The author sparks a debate about how he could beat the Moldovan soccer team at tennis because he has a knowledge of tennis basics. His friend states that it's more about if a person is naturally a sportsman, and that professional footballers could play tennis in their spare time, and play it well, if necessary. Two chapters on, and our author lives with a hospitable family in the war-torn country of Moldova. He lives in a "good house" because it has hot water. He lives in an area where the government cannot afford to light the streets at night. He lives in an area without manhole covers because people can melt those down for a profit. Things could be done about this, but in a state just getting used to capitalism, the government is far happier to embezzle whatever they desire. This is how some people live, day in and day out, and it took a light-hearted book for me to stop and reflect and admit that this happens, and it happens everywhere in the world that we don't have time for. Our concept of freedom is quite a difficult one for someone in another area to comprehend. Their concept of a luxury being central heating is something I've taken for granted for so long.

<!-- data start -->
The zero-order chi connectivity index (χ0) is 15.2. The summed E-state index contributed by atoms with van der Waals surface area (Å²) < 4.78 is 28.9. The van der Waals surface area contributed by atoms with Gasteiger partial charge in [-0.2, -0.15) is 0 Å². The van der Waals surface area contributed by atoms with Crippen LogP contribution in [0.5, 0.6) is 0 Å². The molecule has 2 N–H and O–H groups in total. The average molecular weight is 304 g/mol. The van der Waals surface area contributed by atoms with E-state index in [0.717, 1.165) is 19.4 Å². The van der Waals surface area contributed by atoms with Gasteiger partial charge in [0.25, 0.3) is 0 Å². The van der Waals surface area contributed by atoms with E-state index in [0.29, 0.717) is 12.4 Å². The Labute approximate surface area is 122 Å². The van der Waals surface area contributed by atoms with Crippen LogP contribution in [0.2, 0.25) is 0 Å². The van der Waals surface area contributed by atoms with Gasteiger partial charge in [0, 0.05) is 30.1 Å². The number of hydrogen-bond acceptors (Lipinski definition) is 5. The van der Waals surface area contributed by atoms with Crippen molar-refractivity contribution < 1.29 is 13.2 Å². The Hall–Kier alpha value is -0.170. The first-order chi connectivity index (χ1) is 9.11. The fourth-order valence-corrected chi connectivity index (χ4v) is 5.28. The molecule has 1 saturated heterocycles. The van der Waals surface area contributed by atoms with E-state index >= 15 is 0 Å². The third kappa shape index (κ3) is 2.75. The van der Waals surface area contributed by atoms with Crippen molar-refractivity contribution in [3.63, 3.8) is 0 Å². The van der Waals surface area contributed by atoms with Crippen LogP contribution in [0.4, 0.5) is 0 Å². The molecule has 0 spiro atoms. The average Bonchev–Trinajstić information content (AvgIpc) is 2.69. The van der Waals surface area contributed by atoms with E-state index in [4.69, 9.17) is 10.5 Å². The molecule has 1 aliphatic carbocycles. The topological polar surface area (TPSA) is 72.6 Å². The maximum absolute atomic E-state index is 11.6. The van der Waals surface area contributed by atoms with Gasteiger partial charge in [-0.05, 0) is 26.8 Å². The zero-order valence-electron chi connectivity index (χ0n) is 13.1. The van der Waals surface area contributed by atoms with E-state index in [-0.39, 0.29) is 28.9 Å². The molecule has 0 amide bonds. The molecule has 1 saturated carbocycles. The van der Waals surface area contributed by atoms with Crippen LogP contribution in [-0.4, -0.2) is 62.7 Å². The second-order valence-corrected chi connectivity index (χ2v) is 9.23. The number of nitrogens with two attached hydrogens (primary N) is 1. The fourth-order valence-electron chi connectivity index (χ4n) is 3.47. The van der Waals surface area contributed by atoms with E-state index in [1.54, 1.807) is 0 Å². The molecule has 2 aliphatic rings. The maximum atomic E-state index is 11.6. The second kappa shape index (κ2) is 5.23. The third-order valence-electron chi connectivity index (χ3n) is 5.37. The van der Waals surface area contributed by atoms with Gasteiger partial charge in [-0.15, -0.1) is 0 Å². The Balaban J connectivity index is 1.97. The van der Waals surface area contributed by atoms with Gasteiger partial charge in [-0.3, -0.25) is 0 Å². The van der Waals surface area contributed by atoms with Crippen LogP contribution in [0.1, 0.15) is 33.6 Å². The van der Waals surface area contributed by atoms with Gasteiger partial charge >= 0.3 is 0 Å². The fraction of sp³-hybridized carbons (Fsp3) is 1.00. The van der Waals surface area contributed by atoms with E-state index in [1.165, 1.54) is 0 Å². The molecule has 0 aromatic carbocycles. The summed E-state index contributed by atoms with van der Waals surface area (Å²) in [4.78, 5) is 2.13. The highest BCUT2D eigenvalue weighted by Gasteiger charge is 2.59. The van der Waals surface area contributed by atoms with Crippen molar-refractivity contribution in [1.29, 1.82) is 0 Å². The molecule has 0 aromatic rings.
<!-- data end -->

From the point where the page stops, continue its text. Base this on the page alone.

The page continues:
So, games. On a scale of luxuries, it is a strange one. It is one that allows us to create another world where we can escape from reality. Yet for us to have the TV, the console and the electricity to power it all, we've no right to shirk away from what we do and where we are from. It is also a secluding luxury - disassociating us with other people. Of course, this is the extremist view - people can fit games into their lives as something to do to fill some spare time, as a way to relax, and it can be a method that can involve a group together. Television, alcohol and other addictive drugs are exactly the same - depending on the person in question, they could seclude a person away from friendships or involve a person to make new friends. It's all about what the person wants to do in their life for the (traditionally larger) gaps in between the spare time.